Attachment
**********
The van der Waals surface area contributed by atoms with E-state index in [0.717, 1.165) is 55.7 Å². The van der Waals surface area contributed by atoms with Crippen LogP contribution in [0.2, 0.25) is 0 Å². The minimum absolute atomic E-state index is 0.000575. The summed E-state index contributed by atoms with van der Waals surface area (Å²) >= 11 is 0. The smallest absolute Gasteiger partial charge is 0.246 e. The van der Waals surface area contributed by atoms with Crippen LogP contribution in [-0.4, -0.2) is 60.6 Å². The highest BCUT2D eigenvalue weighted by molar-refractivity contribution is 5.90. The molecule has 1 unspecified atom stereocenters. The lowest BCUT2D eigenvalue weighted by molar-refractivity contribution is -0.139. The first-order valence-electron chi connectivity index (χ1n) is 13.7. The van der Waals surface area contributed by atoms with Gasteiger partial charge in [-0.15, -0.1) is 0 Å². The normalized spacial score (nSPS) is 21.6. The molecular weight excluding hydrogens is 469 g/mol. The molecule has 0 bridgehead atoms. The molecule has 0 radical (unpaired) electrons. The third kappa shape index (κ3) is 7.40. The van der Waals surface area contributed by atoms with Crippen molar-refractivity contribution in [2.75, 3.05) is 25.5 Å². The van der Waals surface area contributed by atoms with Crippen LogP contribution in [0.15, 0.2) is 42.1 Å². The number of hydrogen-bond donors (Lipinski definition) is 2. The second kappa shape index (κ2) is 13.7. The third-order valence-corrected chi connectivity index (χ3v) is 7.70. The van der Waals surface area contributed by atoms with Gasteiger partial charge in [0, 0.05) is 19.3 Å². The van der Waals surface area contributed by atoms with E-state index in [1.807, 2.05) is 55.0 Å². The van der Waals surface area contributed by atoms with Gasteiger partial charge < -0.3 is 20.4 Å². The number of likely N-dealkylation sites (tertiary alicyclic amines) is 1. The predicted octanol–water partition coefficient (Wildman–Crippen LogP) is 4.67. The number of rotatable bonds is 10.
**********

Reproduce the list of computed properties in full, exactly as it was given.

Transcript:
The van der Waals surface area contributed by atoms with E-state index in [0.717, 1.165) is 55.7 Å². The van der Waals surface area contributed by atoms with Crippen LogP contribution in [0.2, 0.25) is 0 Å². The minimum absolute atomic E-state index is 0.000575. The summed E-state index contributed by atoms with van der Waals surface area (Å²) >= 11 is 0. The smallest absolute Gasteiger partial charge is 0.246 e. The van der Waals surface area contributed by atoms with Crippen LogP contribution in [-0.4, -0.2) is 60.6 Å². The highest BCUT2D eigenvalue weighted by molar-refractivity contribution is 5.90. The molecule has 1 unspecified atom stereocenters. The lowest BCUT2D eigenvalue weighted by molar-refractivity contribution is -0.139. The first-order valence-electron chi connectivity index (χ1n) is 13.7. The van der Waals surface area contributed by atoms with Gasteiger partial charge in [-0.15, -0.1) is 0 Å². The normalized spacial score (nSPS) is 21.6. The molecular weight excluding hydrogens is 469 g/mol. The molecule has 0 bridgehead atoms. The molecule has 0 radical (unpaired) electrons. The third kappa shape index (κ3) is 7.40. The van der Waals surface area contributed by atoms with Crippen molar-refractivity contribution in [2.75, 3.05) is 25.5 Å². The van der Waals surface area contributed by atoms with Crippen LogP contribution in [0.15, 0.2) is 42.1 Å². The number of hydrogen-bond donors (Lipinski definition) is 2. The second kappa shape index (κ2) is 13.7. The third-order valence-corrected chi connectivity index (χ3v) is 7.70. The van der Waals surface area contributed by atoms with Gasteiger partial charge in [0, 0.05) is 19.3 Å². The van der Waals surface area contributed by atoms with E-state index in [1.807, 2.05) is 55.0 Å². The van der Waals surface area contributed by atoms with Gasteiger partial charge < -0.3 is 20.4 Å². The number of likely N-dealkylation sites (tertiary alicyclic amines) is 1. The predicted octanol–water partition coefficient (Wildman–Crippen LogP) is 4.67. The number of rotatable bonds is 10.